Critical Point for Rural Communities
April 25, 2022
Despite the large number (1430) of Critical Access Hospitals (CAHs) in the US these hospitals continue to struggle with major challenges that compromise their sustainability. Prior to COVID Becker’s Hospital Review reported that 500 rural hospitals were at immediate or high financial risk of closure. Becker’s reports that number has climbed to 800 post COVID.
This is a critical point for rural communities, where more than 46 million Americans or 15% of the U.S. Population live. This is particularly critical given the fact that medical outcomes for patients were historically lower in rural areas. Rural populations are higher in age with more complex medical issues than in urban areas. Rural communities have a higher mortality rate for heart disease, cancer, unintentional injury, chronic lower respiratory disease, and stroke than urban health systems and areas. Additional contributing factors that lead to the poorer health outcomes in rural areas are:
- long travel distances to specialty and emergency care
- higher rates of cigarette smoking, high blood pressure, and obesity.
- less leisure-time physical activity and lower seatbelt use
- higher rates of poverty, less access to healthcare, and are less likely to have health insurance
Steele Memorial Medical Center is not unlike other Critical Access Hospitals facing the challenges of rural healthcare nationwide. A Critical Access Hospital is defined generally as a hospital:
- Having 25 or fewer acute care inpatient beds
- Located more than 35 miles from another hospital (exceptions may apply
- Maintaining an annual average length of stay of 96 hours or less for acute care patients
- Providing 24/7 emergency care services
The top four reasons that contribute to the financial challenges for CAHs pre – COVID are: challenging payment mechanisms, challenges to quality, limited access to capital, and difficulty attracting a skilled workforce. These four challenges create chaos for rural hospitals, and threatened their long-term viability and their ability to provide access to healthcare, even before the pandemic.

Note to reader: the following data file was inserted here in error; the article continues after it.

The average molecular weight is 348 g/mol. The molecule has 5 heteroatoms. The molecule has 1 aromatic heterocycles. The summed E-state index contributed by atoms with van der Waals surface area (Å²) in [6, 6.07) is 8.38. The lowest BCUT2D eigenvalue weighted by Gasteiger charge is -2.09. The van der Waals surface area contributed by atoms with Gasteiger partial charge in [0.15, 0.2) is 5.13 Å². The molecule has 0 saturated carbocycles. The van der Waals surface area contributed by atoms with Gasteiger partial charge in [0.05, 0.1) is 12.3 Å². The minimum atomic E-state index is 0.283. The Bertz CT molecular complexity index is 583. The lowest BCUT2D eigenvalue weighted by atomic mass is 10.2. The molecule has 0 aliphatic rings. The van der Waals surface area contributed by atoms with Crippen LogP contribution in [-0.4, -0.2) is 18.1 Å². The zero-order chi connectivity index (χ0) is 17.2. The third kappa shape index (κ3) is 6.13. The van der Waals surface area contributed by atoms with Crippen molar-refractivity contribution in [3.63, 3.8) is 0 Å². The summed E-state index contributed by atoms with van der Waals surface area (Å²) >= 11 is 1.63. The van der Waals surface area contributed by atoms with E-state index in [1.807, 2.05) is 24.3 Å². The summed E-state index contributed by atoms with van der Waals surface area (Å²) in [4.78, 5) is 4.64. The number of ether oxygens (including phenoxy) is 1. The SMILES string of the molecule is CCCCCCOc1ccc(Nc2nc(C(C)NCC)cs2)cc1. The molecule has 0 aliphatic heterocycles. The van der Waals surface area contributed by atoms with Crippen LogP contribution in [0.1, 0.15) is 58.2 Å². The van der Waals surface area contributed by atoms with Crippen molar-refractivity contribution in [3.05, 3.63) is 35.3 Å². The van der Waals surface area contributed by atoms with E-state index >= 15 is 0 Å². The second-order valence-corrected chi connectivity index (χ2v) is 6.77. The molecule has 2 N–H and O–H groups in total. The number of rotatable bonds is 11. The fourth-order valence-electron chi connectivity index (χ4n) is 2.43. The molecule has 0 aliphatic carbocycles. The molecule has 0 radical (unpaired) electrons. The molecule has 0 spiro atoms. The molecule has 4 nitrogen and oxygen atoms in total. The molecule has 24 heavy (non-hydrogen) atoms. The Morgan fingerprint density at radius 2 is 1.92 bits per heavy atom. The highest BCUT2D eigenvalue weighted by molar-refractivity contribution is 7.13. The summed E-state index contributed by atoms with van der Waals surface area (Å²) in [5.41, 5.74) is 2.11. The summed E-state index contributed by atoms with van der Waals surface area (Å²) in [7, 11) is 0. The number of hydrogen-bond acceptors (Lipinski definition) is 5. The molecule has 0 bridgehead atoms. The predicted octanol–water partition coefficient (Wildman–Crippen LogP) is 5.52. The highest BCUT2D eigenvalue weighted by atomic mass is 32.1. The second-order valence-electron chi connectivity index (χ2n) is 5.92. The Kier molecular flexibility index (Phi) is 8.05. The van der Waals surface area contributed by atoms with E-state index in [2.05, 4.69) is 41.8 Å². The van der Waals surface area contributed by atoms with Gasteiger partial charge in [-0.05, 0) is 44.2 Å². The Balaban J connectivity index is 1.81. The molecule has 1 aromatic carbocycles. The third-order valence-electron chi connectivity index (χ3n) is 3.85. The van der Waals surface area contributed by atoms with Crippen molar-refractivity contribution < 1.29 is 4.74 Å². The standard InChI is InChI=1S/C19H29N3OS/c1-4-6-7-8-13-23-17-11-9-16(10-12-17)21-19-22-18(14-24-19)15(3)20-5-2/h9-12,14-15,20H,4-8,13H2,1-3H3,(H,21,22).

Recruiting and retaining clinical workforce of all levels and disciplines was challenging for rural hospitals prior to COVID, and worse now in the period called the “great resignation. “ When rural hospitals can attract the necessary clinical providers, it is continually difficult for providers to maintain their skills in a low volume setting.
The capital needs of a CAH are numerous with little access to the support afforded urban areas. Funding follows the numbers. Continual demands range from infrastructure items like fire suppression equipment, physical plant modification or replacement, and technology enhancements for the delivery of care. Many CAHs like SMMC struggle with an aging infrastructure, while trying to meet a positive bottom line just to support operations.
Post COVID the strain is greater. COVID placed an increase strain on workforce challenges and access to capital. The stress and strain COVID placed on healthcare providers and staff was tremendous. Lack of emergency training and education, ever changing rules and protocols, reduced staff well-being during surges, and the constant threat of mortality due to COVID taxed caregivers across the nation. Hospital finances were strained by insufficient and unreliable supply chain, federal and state support largely following volumes to urban areas with higher COVID numbers, and a dramatic reduction in patient volumes and income.
The COVID-19 pandemic exacerbated the existing threats to the sustainability of CAHs, and access to healthcare for people living in rural communities. COVID-19 has increased the vulnerability of CAHs given the historical challenges, and adds a range of new concerns that jeopardize the health and well-being of rural communities across the United States.